“Have this mind among yourselves…”. What mind are we to have? That of the mind of Christ Jesus who, “though he was in the form of God, did not count equality with God a thing to be grasped, but emptied himself, by taking the form of a servant, being born in the likeness of men.” What does Paul mean by, “the form of God”? What he means is that Jesus by nature, existed as equal as God, because he was God. This is made explicitly clear by what is stated next: Jesus, as equal to God the Father, “did not count equality with God a thing to be grasped”.
There are two words I want us to focus our attention on in verses 6 and 7, those words are “grasped” and “emptied.” The word for “grasped” is the Greek word harpagmos, which can also be translated, “seized.” What was it that Jesus did not seize? He did not seize his equality with God as the Son to his own advantage, but instead emptied“himself, by taking the form of a servant…”. In other words, he could have chosen a different way that did not involve the type of humility required of God to become a servant by, “being born in the likeness of men.”
The second word I want you to focus on is the word “emptied” in verse 7. Jesus, as the God-Man and second person of the Trinity, took on the form of a doulos (servant, slave). How did he do this? He became a man. Does this mean that Jesus was any less God by taking on the form of a servant? The Greek word for “empty” (kenoō) can be translated “empty” or “void” so what was it that Jesus emptied himself of? The word for “empty” is used five times in the New Testament and four of the five times it is used in a metaphorical sense, one such place that it is used in this way is in 1 Corinthians 1:17 where Paul writes, “For Christ did not send me to baptize but to preach the gospel, and not with words of eloquent wisdom, lest the cross of Christ be emptied of its power.” Of course, Paul did not mean that words of eloquent wisdom had the power to empty the Cross of Christ (the gospel), or of its ability to save sinners. Regardless of what people say and how they say it, the power of the Cross remains.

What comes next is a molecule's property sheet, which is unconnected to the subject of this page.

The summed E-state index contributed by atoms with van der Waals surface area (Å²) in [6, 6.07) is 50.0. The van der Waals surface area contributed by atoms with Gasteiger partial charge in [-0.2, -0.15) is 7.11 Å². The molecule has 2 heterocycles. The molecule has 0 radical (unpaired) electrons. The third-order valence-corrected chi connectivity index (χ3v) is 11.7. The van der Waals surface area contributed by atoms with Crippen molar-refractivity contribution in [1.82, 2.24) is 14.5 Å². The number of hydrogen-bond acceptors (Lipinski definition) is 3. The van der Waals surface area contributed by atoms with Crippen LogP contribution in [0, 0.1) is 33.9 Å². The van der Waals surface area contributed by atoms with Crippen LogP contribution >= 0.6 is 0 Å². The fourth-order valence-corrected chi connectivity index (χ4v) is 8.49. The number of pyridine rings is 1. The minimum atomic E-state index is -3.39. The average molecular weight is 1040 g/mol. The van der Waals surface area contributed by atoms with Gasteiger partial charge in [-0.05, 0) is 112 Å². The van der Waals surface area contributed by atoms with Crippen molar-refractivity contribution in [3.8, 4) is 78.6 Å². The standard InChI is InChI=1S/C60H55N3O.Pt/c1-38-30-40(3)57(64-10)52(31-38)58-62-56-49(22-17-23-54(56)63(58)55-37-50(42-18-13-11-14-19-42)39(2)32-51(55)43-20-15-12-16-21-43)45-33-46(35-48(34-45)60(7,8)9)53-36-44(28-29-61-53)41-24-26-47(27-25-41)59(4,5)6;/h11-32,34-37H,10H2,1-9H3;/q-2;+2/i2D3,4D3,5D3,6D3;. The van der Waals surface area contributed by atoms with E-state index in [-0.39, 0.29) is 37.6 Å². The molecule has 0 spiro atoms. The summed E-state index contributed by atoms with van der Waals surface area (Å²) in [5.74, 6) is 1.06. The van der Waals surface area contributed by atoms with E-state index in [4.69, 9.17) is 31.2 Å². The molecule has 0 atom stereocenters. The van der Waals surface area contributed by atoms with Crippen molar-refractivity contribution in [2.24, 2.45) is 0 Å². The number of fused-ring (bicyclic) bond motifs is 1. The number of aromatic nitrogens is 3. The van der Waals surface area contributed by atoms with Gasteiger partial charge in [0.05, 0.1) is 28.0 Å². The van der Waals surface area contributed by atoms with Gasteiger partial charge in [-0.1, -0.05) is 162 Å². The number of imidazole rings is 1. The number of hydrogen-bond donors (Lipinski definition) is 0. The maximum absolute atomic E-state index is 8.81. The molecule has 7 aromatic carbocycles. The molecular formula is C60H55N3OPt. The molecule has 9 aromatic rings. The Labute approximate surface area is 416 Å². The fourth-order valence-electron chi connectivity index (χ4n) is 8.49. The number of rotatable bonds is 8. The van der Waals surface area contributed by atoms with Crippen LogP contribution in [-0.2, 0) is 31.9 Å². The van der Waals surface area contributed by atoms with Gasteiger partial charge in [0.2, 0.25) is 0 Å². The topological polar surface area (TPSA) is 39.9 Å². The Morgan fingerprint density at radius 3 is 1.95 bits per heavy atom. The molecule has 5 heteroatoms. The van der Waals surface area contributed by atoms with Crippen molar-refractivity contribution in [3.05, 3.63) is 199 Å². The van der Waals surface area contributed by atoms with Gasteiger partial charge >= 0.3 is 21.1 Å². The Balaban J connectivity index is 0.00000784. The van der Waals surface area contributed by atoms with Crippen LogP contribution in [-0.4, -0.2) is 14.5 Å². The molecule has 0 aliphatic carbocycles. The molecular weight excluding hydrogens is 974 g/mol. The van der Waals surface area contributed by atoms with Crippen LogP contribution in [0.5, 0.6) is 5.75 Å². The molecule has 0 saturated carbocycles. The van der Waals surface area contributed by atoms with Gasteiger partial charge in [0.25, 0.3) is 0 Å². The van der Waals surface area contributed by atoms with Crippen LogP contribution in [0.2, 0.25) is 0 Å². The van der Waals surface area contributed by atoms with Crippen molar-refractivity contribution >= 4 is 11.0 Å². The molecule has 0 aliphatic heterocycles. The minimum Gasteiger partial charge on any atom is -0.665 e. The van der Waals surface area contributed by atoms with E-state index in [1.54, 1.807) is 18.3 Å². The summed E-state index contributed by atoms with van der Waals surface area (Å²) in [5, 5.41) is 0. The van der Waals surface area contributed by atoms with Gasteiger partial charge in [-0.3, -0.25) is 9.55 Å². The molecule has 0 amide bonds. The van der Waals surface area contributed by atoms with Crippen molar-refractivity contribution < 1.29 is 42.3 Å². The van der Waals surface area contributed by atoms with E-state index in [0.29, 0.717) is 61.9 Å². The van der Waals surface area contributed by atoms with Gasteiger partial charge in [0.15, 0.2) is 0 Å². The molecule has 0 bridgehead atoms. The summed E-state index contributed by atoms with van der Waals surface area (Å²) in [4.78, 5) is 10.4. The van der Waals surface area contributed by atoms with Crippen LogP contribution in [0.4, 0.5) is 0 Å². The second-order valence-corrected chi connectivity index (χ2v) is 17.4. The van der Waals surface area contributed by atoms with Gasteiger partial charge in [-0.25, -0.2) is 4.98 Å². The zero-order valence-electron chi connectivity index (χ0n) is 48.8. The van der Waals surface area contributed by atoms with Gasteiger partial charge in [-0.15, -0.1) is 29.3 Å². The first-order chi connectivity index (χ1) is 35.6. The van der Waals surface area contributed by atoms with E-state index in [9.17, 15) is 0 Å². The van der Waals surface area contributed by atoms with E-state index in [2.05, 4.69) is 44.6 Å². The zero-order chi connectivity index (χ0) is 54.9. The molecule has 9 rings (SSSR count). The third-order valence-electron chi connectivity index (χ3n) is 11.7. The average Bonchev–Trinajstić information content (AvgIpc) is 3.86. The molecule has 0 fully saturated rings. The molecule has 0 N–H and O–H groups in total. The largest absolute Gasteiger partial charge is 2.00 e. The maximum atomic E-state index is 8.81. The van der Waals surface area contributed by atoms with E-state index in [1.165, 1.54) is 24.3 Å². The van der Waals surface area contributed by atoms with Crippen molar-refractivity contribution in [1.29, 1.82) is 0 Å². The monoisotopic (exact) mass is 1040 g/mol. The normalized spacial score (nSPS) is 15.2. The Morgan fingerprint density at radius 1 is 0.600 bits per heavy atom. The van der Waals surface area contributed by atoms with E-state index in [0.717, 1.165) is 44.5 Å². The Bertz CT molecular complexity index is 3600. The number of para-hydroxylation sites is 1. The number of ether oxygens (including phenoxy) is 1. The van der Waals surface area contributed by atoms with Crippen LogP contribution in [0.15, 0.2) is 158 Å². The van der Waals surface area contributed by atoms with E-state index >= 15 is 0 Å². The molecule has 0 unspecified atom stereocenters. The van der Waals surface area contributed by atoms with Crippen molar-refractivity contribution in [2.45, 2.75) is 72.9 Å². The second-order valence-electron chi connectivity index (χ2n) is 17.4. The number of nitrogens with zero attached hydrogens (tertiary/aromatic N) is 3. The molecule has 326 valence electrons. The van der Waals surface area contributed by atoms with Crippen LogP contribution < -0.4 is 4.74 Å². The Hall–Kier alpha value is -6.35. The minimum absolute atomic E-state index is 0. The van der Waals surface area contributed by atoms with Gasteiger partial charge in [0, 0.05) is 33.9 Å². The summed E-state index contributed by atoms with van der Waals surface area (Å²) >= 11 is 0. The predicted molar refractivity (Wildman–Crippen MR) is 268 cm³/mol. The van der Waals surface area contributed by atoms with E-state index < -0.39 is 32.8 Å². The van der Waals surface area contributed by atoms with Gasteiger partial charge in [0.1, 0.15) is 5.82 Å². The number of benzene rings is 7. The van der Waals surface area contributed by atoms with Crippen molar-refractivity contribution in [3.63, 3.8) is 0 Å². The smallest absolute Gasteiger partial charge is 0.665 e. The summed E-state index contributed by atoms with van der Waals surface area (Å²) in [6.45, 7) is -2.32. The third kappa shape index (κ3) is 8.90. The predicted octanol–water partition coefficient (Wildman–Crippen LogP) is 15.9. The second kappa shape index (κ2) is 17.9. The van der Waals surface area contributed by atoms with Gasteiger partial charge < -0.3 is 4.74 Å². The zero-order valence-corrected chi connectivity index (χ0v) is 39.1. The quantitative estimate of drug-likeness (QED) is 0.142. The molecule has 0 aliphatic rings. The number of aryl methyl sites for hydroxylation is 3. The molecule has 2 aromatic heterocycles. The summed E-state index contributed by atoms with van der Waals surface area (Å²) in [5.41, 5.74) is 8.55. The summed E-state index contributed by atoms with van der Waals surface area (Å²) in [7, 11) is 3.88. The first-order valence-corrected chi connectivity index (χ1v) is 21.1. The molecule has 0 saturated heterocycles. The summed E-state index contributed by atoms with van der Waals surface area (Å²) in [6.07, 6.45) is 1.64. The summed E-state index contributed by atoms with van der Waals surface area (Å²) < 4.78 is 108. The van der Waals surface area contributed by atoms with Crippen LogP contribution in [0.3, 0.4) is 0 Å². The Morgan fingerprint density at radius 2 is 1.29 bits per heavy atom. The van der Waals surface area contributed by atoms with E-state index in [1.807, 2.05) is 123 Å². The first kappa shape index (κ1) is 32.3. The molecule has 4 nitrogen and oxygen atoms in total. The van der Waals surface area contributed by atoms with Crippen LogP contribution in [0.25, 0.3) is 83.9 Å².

When Christ emptied himself, he did not empty out any part of his deity as God, for him to do so would mean that he was not and is not God. This is why the NIV translates this verse, “rather, he made himself nothing by taking the very nature of a servant, being made in human likeness” (Philippians 2:7, NIV). B.B. Warfield said of the incarnation, “There is no half-way house between the doctrine that Christ is both God and man and that Christ is merely man.” Another person said, “A Jesus who is just less than God is like a bridge broken at the farther end. Such a Jesus could not deliver from Satan and sin, and such a Jesus the Bible does not present.” By taking the form of a slave, Jesus emptied himself in this sense: That by becoming a man, he refused to hold onto his divine rights and prerogatives while on earth from birth to the cross. The humbling of Christ involved the wedding of his divine nature as God with his human nature as man, as one person forever, and he did this for the purpose of the cross. As one theologian said, “For Christ to be our Saviour there was no other way than the way of the cross. God’s righteousness demanded it, our sin required it, and Satan feared it.”
Jesus Gave Himself
Now, with Philippians 2:5-8 as the backdrop, we can briefly turn our attention to Gethsemane. Now that you know what it is that Jesus did not “seize” onto and what it means for him to have “emptied” himself, let’s look into Gethsemane, which literally means “The Olive Press,” with fresh eyes:
And he withdrew from them about a stone’s throw, and knelt down and prayed, saying, “Father, if you are willing, remove this cup from me. Nevertheless, not my will, but yours, be done.” And there appeared to him an angel from heaven, strengthening him. And being in agony he prayed more earnestly; and his sweat became like great drops of blood falling down to the ground. And when he rose from prayer, he came to the disciples and found them sleeping for sorrow, and he said to them, “Why are you sleeping? Rise and pray that you may not enter into temptation.” (Luke 22:41–46)